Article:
9. Sep 21, 2009 #8
    How would you define horizon? Would it be the limit of our vision? That doesn't mean there's nothing there. Just something we haven't realized yet.
     
  10. Sep 21, 2009 #9
    Well, I think it is fair to say: if something cannot be measured, it does not exist.
    And behind a horizon, nothing can be measured. Thus nothing exists there, not even space.
     
  11. Sep 22, 2009 #10
    It could be something we don't know that we can measure, something so fundamental that it escapes us.
     
  12. Sep 22, 2009 #11

    jambaugh

    User Avatar
    Science Advisor
    Gold Member

    Be careful with your logic here. We can in principle observe events inside the horizon of a black hole by going inside the horizon. I agree with the positivist attitude but it should be stricter.

    "If something cannot possibly be measured then its "existence" is meaningless in the context of science."

    In a very real sense the event horizon of a black hole is similar to our inability to observe the future (while in the present). There is an event horizon separating future from past which is no different in quality than the event horizon separating events inside the BH from those outside. I can speak of Alpha Proxima presently existing because in the future, after I cross a specific event horizon, I can observe the light that is currently being emitted by Alpha Proxima. That event horizon is the future light-cone of the event located at Alpha Proxima and occuring "now" in my inertial frame.

    I extrapolate the current existence of Alpha Proxima by projecting forward what I know about the dynamics of matter from my observations of Alpha Proxima's condition 5 years ago when it emitted the light I have been seeing over the last few months.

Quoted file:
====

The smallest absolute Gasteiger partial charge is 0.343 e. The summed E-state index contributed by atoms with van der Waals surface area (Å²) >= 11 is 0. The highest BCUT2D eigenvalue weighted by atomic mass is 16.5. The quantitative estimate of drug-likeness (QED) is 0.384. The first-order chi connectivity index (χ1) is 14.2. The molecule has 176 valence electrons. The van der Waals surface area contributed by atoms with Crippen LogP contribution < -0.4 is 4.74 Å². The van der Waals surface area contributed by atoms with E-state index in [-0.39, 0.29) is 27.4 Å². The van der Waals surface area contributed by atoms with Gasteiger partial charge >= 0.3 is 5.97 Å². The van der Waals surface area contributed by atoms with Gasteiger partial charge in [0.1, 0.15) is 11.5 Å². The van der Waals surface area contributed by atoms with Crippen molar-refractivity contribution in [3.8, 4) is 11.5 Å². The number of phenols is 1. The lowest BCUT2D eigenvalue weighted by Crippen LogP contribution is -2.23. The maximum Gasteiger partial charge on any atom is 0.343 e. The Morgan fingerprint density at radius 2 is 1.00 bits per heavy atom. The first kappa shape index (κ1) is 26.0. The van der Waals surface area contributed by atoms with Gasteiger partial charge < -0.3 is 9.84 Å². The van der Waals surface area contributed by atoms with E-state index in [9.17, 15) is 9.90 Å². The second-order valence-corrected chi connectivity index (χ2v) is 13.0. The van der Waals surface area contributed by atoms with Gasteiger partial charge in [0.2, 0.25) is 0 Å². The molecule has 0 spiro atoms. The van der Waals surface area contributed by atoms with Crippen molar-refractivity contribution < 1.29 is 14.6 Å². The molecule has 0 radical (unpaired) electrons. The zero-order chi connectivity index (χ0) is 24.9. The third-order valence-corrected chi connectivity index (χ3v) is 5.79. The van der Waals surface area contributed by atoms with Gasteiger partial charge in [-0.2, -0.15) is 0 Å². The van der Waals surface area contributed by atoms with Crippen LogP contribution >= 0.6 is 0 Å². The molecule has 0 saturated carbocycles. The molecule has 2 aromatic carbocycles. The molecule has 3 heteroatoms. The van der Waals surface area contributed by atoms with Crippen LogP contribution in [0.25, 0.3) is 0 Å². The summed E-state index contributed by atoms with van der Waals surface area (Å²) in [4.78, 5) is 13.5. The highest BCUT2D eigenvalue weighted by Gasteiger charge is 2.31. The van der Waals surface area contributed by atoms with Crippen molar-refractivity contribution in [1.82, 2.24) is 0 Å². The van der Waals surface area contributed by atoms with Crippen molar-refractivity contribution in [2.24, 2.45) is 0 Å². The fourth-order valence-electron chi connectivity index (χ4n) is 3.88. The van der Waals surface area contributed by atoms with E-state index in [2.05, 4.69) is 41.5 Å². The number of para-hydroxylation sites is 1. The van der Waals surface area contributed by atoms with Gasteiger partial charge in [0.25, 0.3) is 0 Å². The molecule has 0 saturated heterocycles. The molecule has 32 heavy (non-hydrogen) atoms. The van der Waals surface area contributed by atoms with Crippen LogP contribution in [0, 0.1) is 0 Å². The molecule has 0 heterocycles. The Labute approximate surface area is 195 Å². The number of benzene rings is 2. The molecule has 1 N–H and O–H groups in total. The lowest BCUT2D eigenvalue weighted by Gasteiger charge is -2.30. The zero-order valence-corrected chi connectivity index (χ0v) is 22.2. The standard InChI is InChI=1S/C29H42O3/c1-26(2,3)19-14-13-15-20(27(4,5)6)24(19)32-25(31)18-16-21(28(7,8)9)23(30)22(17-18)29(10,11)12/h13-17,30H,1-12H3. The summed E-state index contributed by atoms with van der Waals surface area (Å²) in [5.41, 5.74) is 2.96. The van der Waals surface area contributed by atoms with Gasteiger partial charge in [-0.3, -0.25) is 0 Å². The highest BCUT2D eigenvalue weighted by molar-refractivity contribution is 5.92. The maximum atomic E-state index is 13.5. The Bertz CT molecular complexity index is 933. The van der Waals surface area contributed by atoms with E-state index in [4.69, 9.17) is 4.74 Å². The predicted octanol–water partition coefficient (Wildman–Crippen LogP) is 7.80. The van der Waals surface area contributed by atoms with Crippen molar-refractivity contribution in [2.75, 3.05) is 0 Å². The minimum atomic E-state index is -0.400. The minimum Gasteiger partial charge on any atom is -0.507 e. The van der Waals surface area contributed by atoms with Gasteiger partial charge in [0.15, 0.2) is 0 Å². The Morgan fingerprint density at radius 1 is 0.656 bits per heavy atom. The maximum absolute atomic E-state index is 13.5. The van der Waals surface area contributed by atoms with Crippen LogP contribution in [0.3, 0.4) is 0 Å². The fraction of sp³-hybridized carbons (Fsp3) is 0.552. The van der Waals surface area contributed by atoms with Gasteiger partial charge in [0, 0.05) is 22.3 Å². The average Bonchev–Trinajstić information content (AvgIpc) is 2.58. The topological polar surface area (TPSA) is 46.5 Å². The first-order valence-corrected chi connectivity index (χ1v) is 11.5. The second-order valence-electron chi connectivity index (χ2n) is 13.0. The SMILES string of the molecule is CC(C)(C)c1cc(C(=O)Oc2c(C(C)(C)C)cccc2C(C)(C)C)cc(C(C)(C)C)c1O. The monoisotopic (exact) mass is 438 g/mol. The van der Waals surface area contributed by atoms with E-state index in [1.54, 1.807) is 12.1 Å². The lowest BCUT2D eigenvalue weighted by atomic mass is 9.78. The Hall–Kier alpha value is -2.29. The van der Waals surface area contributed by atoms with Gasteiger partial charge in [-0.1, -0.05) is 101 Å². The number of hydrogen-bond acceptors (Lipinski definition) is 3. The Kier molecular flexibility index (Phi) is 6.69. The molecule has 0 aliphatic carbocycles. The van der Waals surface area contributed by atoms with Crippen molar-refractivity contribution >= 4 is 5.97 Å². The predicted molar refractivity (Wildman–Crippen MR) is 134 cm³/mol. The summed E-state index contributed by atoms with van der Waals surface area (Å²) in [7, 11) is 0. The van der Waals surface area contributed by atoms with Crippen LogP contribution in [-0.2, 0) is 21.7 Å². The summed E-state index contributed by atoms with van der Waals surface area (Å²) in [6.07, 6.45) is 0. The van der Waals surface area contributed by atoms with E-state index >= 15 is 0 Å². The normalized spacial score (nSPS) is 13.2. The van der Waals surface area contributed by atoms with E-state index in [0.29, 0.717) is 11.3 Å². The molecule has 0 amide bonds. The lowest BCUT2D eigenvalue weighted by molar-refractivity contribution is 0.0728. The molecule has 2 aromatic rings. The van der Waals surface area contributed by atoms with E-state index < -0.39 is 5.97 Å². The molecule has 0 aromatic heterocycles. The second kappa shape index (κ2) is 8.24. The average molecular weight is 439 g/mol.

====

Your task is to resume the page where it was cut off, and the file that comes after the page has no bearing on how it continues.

Just so we can extrapolate events beyond the event horizon of a black hole (events we could potentially observe by diving in to see them) base on the known dynamics of matter and space-time outside the black hole.
     
  13. Sep 22, 2009 #12

    jambaugh

    User Avatar
    Science Advisor
    Gold Member

    Let me add to the black hole business this:
    The inability to communicate what we see inside the event horizon to others in the outside world is no different than our inability to go back and tell others in the past what we have observed in the future.

    It is in fact exactly the same issue. Once I cross the event horizon of a black hole all events no matter how far into your future are in my past. This is why you, watching me fall in, will see my time appear to come to a stop. Past that point of my time all your future events are in my past. (Though not necessarily in my past light-cone. I may have to wait a short time to see a signal your great grandson sends me.)

    Actually I'm not being quite specific enough in my "past" "future" descriptors. I should be more precise. Consider me now at this instant and place. I have a future light-cone, a past light-cone, and the region outside both.

    By causal-past I mean the interior of my past light-cone.

    By causal-future I mean the interior of my future light-cone.

    By actual-past/actual-future I mean an event on my past/future world-line.

    Note that my light-cones are independent of my inertial frame at this instant so I can define any event-point in the exterior region as occurring "now" by boosting to a suitable frame. Likewise I can place this point in my "past" or "future".
    So I can speak of my potential-past as everything but my causal-future and my potential-future as everything but my causal-past. However this is assuming flat space-time. We may suppose the possible existence of black-holes, white-holes, and worm-holes into separate "universes". Hmmm... I need to think about this some-more but as it applies to this thread I'll rephrase my statements:

    Once I cross the event horizon of a black hole and assuming you never do, all events in your causal-future are in my potential-past...
    and
    ... All events in my causal-future are outside the causal-past of any of your actual futures. (here the assumption that you don't dive in later is important and this is a statement that no observer outside the event-horizon can receive a signal from someone inside.)

    Whew. That will take some parsing but the problem is that our past-present-future tense structure evolved under assumptions of absolute time. I'll have to ponder this more to see if I can polish up this extension to tenses.
     
Know someone interested in this topic? Share this thread via Reddit, Google+, Twitter, or Facebook




Similar Discussions: Is there something behind a horizon?
  1. Horizon within horizon (Replies: 18)

  2. Event Horizon. (Replies: 8)

Loading...